Real Estate Consumer Ed #2: Agents - Why & How

Real Estate

My first blog's topic was all about the technicalities of what an agent is.  This post will focus on why consumers should actually hire a real estate agent and how you should select him or her.

There a tons of info-graphics from a variety of resources spewing the plethora of reasons you should hire an agent (see: http://realtormag.realtor.org/sales-and-marketing/handouts-for-customers/for-sellers/7-reasons-work-realtor).   The main reason is it s is the agent's PROFESSION, not yours!  They know what they are doing; they have the resources, the network, the inside-scoop. YOU DON'T.  Do you see THEM try to do *your* job - whether you are a dentist, teacher, or clerical worker? NO, they don't have your training and experience, and you do not have theirs.

Now, some agents you might be referred to or meet could be relatively new to the business; don't disregard them just because of that.  Many brokerages have rigorous training programs, classes, mentor requirements for each new agent and they are not left to fly on their own. My office, Keller Williams American Premier Realty, in Bel Air, is one of those real estate brokerages).  Some of the most conscientious agents are newer agents! 

I hope you noticed I used the word "hire".  When you buy or sell a house with an agent, you hire them!  You do NOT "use" them or even really "work with" them because they are working *FOR* you ! 

In Maryland,  no agent represents you unless you enter into a written agreement with them!  So if you want to sell your house, you must sign a Listing Agreement.  If you want to buy a house and you want an agent to represent you when they are showing you homes and to present an offer on your behalf, then you must sign a Buyer Agency Agreement.  This is important because many consumer do not realize that if you call the listing agent of a property for sale and they show you the house themselves, they represent the seller, not you!  Even if it not the listing agent but some other agent that you do not have a written agreement with, that agent still does NOT represent you; the represent the seller even IF they do not know the seller!  There is a state form that MUST be given to you by any agent that does NOT represent you if you meet them; it is called Understanding Whom the Real Estate Agent Represents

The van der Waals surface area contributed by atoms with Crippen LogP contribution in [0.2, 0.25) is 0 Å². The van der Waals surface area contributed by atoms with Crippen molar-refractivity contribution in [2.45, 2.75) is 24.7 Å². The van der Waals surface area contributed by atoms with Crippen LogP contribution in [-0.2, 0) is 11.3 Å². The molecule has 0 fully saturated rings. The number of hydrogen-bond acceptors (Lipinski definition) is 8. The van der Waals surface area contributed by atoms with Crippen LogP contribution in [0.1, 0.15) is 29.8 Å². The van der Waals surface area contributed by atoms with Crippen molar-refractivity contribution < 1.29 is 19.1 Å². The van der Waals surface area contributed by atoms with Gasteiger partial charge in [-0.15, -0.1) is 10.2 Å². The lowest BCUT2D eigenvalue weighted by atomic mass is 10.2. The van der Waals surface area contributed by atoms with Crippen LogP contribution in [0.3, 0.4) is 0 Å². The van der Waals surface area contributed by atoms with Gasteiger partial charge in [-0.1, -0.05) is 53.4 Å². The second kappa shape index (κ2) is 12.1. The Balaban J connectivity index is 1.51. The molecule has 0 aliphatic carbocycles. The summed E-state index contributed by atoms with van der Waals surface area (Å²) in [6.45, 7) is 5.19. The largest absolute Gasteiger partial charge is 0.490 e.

Also note, that every listing or buyer agreement that you sign technically is with the BROKER not the agent!  The specific individual is likely named within the agreement, but in legality, each listing agreement and buyer agency agreement is a contract that outlines the duties and obligations - legal and financial - of what you and the broker agree to do.  If you ever have an issue with your agent that you cannot rectify directly with them you need to call the broker!  Many agents won't like it that I am saying that, but it is the best way to resolve anything that pops up.  Brokers even have the right as the party in your listing or buyer agency contract to assign a different real estate salesperson to conclude the deal if it is best for you.  Remember I said in Consumer Ed Blog #1 that no agent can function w/o a broker because the broker is the one ultimately legally responsible for the agent? This is one of those situations where the broker acts within their duties and rights.

So HOW do you actually select an agent?  Many consumers ask their friends and family if they know of any; they may see ads; they may check on-line; they may even get a postcard in the mail.  Every seller and buyer should interview a couple of agents to see who they mesh with well and whose services, work ethos and personality they feel they like the best and who fits their needs best.  

When you do interview them ask them questions - lots & lots & lots of questions!  Stay tuned to for the next blog on what to ask! 

If you have any questions about this information, please feel free to give me a call at 443-604-7721.

Cleo Pappas

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